June 16, 2014

‘Exquisitely Engineered’ Human Vision Featured In ‘Optical Engineering’


Special section in Optical Engineering journal highlights optics and optical engineering for improved diagnosis and treatment

A new special section on Human Vision in the current issue of Optical Engineering showcases optics and optical engineering research into new techniques and approaches for the study of human vision and the design of novel imaging systems. Put into practice, these new approaches enable applications such as earlier diagnosis of disease, improved treatment monitoring, and more accurate guidance for treatment and surgery. The journal is published by SPIE, the international society for optics and photonics.

The special section includes 11 papers that describe how optics is used to investigate human vision, how new methods for correcting or enhancing human vision are developed and evaluated, and how models of human vision can be used to design and evaluate other imaging systems.

Several of the articles describe new optical imaging techniques, such as quantitative anterior segment optical coherence tomography that measures 3D biometry of the cornea and the lens in the front of the eye.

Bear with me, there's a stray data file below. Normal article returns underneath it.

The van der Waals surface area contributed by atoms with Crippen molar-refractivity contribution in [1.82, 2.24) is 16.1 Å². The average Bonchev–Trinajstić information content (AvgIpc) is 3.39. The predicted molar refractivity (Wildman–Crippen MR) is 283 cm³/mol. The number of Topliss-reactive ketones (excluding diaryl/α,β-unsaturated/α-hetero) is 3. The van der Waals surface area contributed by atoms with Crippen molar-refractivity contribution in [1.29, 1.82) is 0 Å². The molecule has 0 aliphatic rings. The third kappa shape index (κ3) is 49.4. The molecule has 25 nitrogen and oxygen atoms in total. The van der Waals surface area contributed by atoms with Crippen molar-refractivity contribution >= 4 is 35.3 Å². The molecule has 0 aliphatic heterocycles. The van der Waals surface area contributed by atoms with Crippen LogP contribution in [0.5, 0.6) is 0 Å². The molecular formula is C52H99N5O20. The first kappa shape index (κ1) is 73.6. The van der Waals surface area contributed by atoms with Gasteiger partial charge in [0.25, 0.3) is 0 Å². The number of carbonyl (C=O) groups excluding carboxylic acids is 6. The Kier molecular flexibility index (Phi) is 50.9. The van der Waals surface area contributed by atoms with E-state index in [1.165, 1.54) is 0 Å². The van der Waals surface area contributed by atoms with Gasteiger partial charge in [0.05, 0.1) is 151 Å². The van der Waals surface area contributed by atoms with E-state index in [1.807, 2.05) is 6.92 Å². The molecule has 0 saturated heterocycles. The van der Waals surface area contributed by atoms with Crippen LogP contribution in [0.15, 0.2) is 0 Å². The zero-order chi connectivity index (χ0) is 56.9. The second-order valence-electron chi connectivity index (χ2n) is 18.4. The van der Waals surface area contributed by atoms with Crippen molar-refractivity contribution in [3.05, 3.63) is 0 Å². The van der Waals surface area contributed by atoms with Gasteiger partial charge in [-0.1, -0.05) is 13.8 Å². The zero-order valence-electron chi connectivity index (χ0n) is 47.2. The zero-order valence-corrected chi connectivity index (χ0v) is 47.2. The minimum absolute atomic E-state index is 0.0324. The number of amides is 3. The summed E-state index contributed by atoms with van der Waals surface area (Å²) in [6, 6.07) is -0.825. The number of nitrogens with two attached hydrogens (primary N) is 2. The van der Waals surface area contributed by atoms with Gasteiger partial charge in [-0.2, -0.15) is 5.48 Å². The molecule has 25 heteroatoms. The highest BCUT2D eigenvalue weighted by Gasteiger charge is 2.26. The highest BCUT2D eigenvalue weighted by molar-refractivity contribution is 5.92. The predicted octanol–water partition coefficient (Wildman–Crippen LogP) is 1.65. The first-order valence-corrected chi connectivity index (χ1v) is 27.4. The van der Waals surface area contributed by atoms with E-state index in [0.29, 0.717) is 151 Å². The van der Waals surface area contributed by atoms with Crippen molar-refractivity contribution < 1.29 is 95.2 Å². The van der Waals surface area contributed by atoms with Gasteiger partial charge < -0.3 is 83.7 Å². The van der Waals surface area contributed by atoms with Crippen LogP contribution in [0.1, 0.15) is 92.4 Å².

"The human visual system is an exquisitely engineered system that can serve as a model and inspiration for the design of many imaging systems," wrote Eli Peli, Harvard Medical School, in a guest editorial in the special section. "For example, advances in optical sensing and imaging have led to important discoveries about retinal image processing, and optical design tools are necessary for improving vision in patients. While advances in optics are improving our understanding of the human visual system, this understanding has also led to improvements in artificial vision systems, image processing algorithms, visual displays, and even modern optical elements and systems."

Along with Peli, other guest editors of the special section are Susana Marcos, Institute of Optics, Consejo Superior de Investigaciones Cientificas; Stephen Burns, Indiana University; and Joyce Farrell, Stanford University.